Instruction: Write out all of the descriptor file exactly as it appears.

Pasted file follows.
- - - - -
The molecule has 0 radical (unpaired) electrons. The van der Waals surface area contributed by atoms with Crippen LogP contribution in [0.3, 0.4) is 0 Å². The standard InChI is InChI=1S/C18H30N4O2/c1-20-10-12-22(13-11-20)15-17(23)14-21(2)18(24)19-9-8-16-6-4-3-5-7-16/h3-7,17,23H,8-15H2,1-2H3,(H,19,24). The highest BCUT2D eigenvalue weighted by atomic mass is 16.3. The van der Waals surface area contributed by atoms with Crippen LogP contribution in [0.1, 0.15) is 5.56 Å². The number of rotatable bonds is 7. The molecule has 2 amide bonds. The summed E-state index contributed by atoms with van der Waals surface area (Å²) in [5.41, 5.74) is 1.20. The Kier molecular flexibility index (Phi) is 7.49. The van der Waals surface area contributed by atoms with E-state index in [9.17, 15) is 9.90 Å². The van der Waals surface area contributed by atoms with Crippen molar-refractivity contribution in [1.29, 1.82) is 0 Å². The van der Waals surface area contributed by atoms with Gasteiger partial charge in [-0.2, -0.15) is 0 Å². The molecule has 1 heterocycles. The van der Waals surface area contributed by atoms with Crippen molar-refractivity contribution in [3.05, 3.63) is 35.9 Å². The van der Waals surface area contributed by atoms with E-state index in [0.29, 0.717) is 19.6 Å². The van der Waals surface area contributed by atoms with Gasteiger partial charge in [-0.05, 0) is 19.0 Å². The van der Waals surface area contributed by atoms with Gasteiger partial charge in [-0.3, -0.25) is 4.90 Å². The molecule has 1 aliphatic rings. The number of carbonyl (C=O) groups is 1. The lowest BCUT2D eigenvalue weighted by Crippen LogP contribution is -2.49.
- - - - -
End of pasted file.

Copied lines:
The molecule has 0 radical (unpaired) electrons. The van der Waals surface area contributed by atoms with Crippen LogP contribution in [0.3, 0.4) is 0 Å². The standard InChI is InChI=1S/C18H30N4O2/c1-20-10-12-22(13-11-20)15-17(23)14-21(2)18(24)19-9-8-16-6-4-3-5-7-16/h3-7,17,23H,8-15H2,1-2H3,(H,19,24). The highest BCUT2D eigenvalue weighted by atomic mass is 16.3. The van der Waals surface area contributed by atoms with Crippen LogP contribution in [0.1, 0.15) is 5.56 Å². The number of rotatable bonds is 7. The molecule has 2 amide bonds. The summed E-state index contributed by atoms with van der Waals surface area (Å²) in [5.41, 5.74) is 1.20. The Kier molecular flexibility index (Phi) is 7.49. The van der Waals surface area contributed by atoms with E-state index in [9.17, 15) is 9.90 Å². The van der Waals surface area contributed by atoms with Crippen molar-refractivity contribution in [1.29, 1.82) is 0 Å². The van der Waals surface area contributed by atoms with Gasteiger partial charge in [-0.2, -0.15) is 0 Å². The molecule has 1 heterocycles. The van der Waals surface area contributed by atoms with Crippen molar-refractivity contribution in [3.05, 3.63) is 35.9 Å². The van der Waals surface area contributed by atoms with E-state index in [0.29, 0.717) is 19.6 Å². The van der Waals surface area contributed by atoms with Gasteiger partial charge in [-0.05, 0) is 19.0 Å². The van der Waals surface area contributed by atoms with Gasteiger partial charge in [-0.3, -0.25) is 4.90 Å². The molecule has 1 aliphatic rings. The number of carbonyl (C=O) groups is 1. The lowest BCUT2D eigenvalue weighted by Crippen LogP contribution is -2.49.